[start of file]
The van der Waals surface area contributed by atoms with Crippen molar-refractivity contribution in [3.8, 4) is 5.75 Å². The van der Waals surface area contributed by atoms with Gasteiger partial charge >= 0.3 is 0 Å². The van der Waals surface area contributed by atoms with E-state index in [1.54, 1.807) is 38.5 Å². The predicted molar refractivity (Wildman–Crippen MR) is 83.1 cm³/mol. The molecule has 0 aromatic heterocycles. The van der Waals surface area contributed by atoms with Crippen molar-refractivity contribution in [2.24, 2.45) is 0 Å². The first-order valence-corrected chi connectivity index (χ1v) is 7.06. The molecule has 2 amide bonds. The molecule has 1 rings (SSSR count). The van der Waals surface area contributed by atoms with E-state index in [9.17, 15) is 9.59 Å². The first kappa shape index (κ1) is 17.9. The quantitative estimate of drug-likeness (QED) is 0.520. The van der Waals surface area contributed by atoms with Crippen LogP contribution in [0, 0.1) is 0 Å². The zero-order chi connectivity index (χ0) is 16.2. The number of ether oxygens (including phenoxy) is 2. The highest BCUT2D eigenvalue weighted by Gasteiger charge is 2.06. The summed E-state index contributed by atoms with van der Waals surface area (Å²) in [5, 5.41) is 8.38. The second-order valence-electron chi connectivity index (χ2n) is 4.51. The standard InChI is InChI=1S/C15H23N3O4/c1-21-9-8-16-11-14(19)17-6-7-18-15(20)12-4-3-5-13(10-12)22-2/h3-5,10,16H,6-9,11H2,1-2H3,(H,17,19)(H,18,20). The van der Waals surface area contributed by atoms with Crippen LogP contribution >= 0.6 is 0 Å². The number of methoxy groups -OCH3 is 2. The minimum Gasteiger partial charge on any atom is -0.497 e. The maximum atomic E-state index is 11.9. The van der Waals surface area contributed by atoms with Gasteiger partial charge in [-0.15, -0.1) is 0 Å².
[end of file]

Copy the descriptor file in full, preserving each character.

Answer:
The van der Waals surface area contributed by atoms with Crippen molar-refractivity contribution in [3.8, 4) is 5.75 Å². The van der Waals surface area contributed by atoms with Gasteiger partial charge >= 0.3 is 0 Å². The van der Waals surface area contributed by atoms with E-state index in [1.54, 1.807) is 38.5 Å². The predicted molar refractivity (Wildman–Crippen MR) is 83.1 cm³/mol. The molecule has 0 aromatic heterocycles. The van der Waals surface area contributed by atoms with Crippen molar-refractivity contribution in [2.24, 2.45) is 0 Å². The first-order valence-corrected chi connectivity index (χ1v) is 7.06. The molecule has 2 amide bonds. The molecule has 1 rings (SSSR count). The van der Waals surface area contributed by atoms with E-state index in [9.17, 15) is 9.59 Å². The first kappa shape index (κ1) is 17.9. The quantitative estimate of drug-likeness (QED) is 0.520. The van der Waals surface area contributed by atoms with Crippen LogP contribution in [0, 0.1) is 0 Å². The zero-order chi connectivity index (χ0) is 16.2. The number of ether oxygens (including phenoxy) is 2. The highest BCUT2D eigenvalue weighted by Gasteiger charge is 2.06. The summed E-state index contributed by atoms with van der Waals surface area (Å²) in [5, 5.41) is 8.38. The second-order valence-electron chi connectivity index (χ2n) is 4.51. The standard InChI is InChI=1S/C15H23N3O4/c1-21-9-8-16-11-14(19)17-6-7-18-15(20)12-4-3-5-13(10-12)22-2/h3-5,10,16H,6-9,11H2,1-2H3,(H,17,19)(H,18,20). The van der Waals surface area contributed by atoms with Crippen LogP contribution >= 0.6 is 0 Å². The number of methoxy groups -OCH3 is 2. The minimum Gasteiger partial charge on any atom is -0.497 e. The maximum atomic E-state index is 11.9. The van der Waals surface area contributed by atoms with Gasteiger partial charge in [-0.15, -0.1) is 0 Å².